Server updated to Yosemite

Seeing that there weren't much show-stopping problems with OS X Yosemite 10.10.0, I decided to proceed with updating my Mac mini server's OS from OS X Mavericks 10.9.5. Experiences with the Mountain Lion - Mavericks update helped in getting the web server back up running again relatively quickly. The downtime was only about 2 hours. Not much of a drama to write about.

One problem I noticed is that MySQL does not automatically start on reboot, and it seems to be a known problem. I'll have to remember to manually restart it when I have to reboot the server.
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Remedies to server connection issues

I've reported about the server losing connection after a bit of idling time yesterday, and the culprit was the power management settings. Surprisingly, my Mac mini was set to go into power saving mode just ten minutes after idling. I'm not sure what kept it up before, but it certainly isn't kept awake now. So I set the setting to never go fall asleep. Now the connection doesn't drop.

I thought this was the end of troubles, but it turns out that the server now takes a long time to respond after several minutes of idling. Once it responds, subsequent pages load just fine. I haven't found out why this was the case, but I know it's not a DNS lookup issue because there's no delay while there is network activity on the Mac.

So I devised a way to work around this issue by automatically causing a small network activity every minute. After opening Terminal:

crontab -e
[Press "i"]
00-59 * * * * /sbin/ping -c 1 -n > /dev/null/
[Press "Esc" button]
[Press "!wq"]

And that's it. Once this is done, the system starts doing a ping once every minute silently. So far, it's working nicely and the website loads fine regardless of idling time.
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Server updated to Mavericks!

Screenshot of installing OS X Mavericks downloaded from Mac App Store
Installing OS X Mavericks downloaded from Mac App Store
I've been wary of installing new OS upgrades on the server because it can easily mess up the custom configuration I set up. In fact, that was primarily the reason why my old iMac that ran my websites (including this one) until early this year ran Snow Leopard (OS X 10.6) for 3 and a half years until it broke down. I passed upgrading to Lion (10.7) or Mountain Lion (10.8 ) all that time. I ultimately moved to Mountain Lion only because the new Mac mini that replaced the iMac required it.

This time was different. I had simplified the server configuration and kept track of the modifications. Basically, it was down to a couple of configuration files for built-in Apache server, and a separate MySQL installation. Downloading Mavericks (10.9) from the Mac App Store was what took most of the time. It was released as a free upgrade from anything that ran Snow Leopard and up, so there was a huge demand. Once the download was complete, I ran the installer, and it took about half an hour to complete.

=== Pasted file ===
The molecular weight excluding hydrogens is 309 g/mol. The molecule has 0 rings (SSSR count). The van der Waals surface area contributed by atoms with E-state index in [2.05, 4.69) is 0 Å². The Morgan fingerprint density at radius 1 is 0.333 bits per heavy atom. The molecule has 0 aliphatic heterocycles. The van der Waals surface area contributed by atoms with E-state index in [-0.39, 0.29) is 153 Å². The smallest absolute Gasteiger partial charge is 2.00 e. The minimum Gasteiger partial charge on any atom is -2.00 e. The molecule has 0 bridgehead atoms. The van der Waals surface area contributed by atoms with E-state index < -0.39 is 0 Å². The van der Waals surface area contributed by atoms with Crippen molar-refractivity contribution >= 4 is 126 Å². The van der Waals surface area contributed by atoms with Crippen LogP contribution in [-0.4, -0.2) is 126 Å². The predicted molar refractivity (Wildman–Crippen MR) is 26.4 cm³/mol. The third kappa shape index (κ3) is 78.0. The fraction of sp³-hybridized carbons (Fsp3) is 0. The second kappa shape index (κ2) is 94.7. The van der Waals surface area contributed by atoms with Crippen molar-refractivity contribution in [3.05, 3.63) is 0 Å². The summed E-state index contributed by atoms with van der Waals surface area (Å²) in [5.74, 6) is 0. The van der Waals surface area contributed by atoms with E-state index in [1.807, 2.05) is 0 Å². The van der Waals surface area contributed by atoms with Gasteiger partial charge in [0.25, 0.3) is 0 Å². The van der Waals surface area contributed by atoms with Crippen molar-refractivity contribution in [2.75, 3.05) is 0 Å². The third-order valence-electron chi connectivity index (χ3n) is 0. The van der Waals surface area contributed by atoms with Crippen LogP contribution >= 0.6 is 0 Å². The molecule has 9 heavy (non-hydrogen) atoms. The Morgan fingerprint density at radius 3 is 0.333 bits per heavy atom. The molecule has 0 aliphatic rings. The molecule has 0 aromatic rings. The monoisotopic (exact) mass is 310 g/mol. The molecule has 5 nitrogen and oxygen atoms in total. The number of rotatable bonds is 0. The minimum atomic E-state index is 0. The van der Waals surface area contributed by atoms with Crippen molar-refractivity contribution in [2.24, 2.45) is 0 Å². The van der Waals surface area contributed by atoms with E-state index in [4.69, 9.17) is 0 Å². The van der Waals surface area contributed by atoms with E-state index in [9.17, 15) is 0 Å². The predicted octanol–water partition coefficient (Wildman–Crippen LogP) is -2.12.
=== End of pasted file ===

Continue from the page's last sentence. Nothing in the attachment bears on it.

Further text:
Screenshot of iWork upgraded for free on Mavericks
Free iWork upgrades!
I noticed that the websites were broken after the installation, as expected. However, checking the changes revealed that I only needed to fix the main Apache server configuration file. A couple of minutes of fiddling with the file later, the websites came back working properly. This was easily the fastest and the most trouble-free transition to the new major OS X version ever.

As a bonus, Apple had decided to make iWork upgrades to the just-released latest version for free, regardless of whether it was bought on DVD or on Mac App Store. My old copy of iWork '09 installed from the disc got properly upgraded, and the apps now show up in purchases list. Free OS and office suite upgrade, and smooth server transition. Apple has spoiled me.
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Snow Leopard's NTFS read/write support


There had been mentions of Snow Leopard (Mac OS X 10.6) pre-release builds supporting read/write support for NTFS (native file system for current Windows versions). Read-only NTFS support was available since Tiger (10.4) days, so this was an interesting development. Unfortunately, read/write support was apparently dropped in the final release build of SL.

It turns out the support is still there, but disabled by default. This post by Chrysaor at MacRumors shows how to modify fstab to force an NTFS partition to mount in read/write mode. The drawback of this trick is that you have to manually do it to every partition you want to mount, and you need to unmount and remount the partition after applying the trick to get it to work. Hardly elegant, mind you.

Luckily, there is a much simpler and elegant way. Click below to find out.
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Snow Leopard testing in progress

I've gotten Snow Leopard on the server a week ahead of schedule. Yes, this website is running on Snow Leopard right now. My wife is expecting the baby in a couple of weeks, so I decided to get on with any time-consuming stuff early. The website seems to be running okay, so far...

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